Looking at the strength of this theory, Odumeru and Ogboona confirms that transformational theory motivates the moral and performance of its followers towards achieving organisational goals. Warrilow also supports this by stating that the groups interests is pursued rather than self-interests and the leader is concerned on the followers strengths and weaknesses to accomplish new projects. This has been clearly displayed here, however, looking at the weakness of this theory, Stevens et al critics that transformational leadership theory is one sided and is always in favour of the top management. Even though followers can be transformed and motivated in their work they can become stressed and burned out. Also individual leaders can exploit followers (even without realising it) by creating a high level of emotional involvement when it is not necessary. The second example shows a transactional leaders ability to lead his followers into achieving a completed project but does not gain loyalty, trust and motivation from the followers.
The author’s former employer, the Papua New Guinea National Research Institute engaged a new Deputy Director in 2013, he was punctual, strict and was micro – managing all his sub-ordinates in working towards accomplishing set goals for the organisation. He sets out weekly milestones to achieve and would physically visit all his sub-ordinates offices to ensure they are physical at work and would follow up on the progress of their specific weekly tasks. The organisation experienced growth in its outputs over a short period of time. On the other hand, the Deputy Director laid off officers who were under performing to cut off costs and gave pay rise to staff who were achieving the organisational milestones. The sub – ordinates who remained were fearfully of losing their jobs and worked extra harder to please the Deputy Director. He also initiated a motivational program called “staff of the year” and would give out certificates and rewards to the winning staff. Although, his sub-ordinates performed well in achieving the organisational target goals, they were less motivated and felt they were not trusted and capable of performing their roles. It also led to an unfriendly working environment where sub-ordinates felt they were being controlled and observed by a dictator.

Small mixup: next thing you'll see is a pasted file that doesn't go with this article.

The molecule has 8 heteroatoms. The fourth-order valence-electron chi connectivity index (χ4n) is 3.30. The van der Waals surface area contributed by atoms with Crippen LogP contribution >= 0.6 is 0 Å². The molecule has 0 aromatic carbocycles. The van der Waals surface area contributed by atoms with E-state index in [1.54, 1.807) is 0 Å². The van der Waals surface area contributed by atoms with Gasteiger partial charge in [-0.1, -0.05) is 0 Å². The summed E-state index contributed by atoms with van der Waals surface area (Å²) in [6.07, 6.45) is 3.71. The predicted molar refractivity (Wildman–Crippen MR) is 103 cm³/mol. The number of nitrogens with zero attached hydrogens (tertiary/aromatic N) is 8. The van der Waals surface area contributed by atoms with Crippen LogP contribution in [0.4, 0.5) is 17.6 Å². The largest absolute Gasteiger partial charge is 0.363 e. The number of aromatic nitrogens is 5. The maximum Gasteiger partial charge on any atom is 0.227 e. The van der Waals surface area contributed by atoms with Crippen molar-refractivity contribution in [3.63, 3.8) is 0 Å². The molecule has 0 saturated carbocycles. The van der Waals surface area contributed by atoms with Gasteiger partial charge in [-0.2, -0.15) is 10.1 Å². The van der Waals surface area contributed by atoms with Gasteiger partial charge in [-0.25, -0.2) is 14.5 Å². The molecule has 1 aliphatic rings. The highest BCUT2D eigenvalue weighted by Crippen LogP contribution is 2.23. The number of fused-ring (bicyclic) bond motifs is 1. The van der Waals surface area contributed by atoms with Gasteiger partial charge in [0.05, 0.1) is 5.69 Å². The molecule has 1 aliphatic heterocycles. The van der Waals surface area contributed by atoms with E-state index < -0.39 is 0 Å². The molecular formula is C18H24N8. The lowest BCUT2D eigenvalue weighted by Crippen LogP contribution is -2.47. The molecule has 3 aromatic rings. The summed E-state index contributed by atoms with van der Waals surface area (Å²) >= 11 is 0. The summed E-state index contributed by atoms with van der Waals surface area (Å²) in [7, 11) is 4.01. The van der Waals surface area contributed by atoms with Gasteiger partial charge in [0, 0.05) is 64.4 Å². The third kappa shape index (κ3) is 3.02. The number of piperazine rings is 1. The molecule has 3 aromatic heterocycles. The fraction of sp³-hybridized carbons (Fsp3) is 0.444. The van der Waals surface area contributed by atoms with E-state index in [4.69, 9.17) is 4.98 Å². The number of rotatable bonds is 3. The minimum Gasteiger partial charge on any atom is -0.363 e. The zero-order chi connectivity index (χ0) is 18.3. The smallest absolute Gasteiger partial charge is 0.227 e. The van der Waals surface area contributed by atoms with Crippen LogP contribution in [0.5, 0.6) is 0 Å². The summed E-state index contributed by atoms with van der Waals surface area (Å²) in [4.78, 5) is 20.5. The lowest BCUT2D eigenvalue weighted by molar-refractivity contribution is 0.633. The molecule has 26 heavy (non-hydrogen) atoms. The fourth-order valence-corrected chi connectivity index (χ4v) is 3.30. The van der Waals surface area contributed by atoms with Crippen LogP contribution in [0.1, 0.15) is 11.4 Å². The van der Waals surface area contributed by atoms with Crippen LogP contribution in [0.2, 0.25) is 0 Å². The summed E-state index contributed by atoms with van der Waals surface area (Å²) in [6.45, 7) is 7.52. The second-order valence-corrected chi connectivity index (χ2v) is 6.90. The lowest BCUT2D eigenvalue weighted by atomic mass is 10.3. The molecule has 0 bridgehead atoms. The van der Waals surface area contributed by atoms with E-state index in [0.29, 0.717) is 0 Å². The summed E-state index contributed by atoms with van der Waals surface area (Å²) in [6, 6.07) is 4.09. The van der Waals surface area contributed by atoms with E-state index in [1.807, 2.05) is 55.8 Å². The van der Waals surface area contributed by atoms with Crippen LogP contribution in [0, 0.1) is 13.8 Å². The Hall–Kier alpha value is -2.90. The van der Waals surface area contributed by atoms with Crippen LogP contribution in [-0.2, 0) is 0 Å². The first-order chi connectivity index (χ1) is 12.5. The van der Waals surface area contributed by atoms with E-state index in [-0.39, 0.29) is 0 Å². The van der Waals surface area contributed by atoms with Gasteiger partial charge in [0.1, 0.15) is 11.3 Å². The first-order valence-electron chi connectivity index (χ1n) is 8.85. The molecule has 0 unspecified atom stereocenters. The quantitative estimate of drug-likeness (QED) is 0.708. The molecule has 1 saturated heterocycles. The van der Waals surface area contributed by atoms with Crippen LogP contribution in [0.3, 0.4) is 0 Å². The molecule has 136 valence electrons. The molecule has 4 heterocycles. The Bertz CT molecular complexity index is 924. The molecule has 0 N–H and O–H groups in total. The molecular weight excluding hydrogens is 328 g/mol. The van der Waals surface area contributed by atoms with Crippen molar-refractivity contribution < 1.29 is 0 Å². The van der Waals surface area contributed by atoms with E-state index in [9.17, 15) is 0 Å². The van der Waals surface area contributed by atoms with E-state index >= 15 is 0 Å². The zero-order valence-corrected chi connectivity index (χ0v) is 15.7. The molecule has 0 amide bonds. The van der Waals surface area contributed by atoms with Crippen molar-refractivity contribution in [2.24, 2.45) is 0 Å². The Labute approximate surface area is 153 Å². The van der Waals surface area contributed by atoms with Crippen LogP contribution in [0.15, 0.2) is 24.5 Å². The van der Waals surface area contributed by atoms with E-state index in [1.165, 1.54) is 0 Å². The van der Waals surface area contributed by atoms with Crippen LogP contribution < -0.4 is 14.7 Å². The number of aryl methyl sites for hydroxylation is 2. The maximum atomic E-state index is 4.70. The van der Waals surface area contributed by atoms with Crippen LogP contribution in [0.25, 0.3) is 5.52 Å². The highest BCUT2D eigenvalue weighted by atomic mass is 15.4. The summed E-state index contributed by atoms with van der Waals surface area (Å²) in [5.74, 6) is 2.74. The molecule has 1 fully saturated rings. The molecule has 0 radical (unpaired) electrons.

Looking at the strength of this theory, the leadership approach is very responsive to the organisational environment and emphasis is placed on performance and organisational success. As supported by Wart, transactional theories focuses on the task and people oriented domains. However, the weaknesses of this theory is that
Fourthly, it will give examples of how these two leadership approaches can be evaluated in the workplace and how these two theories can be used in different situations for the common good. Finally, it will conclude by summarising the main points of the two leadership approaches discussed in this essay.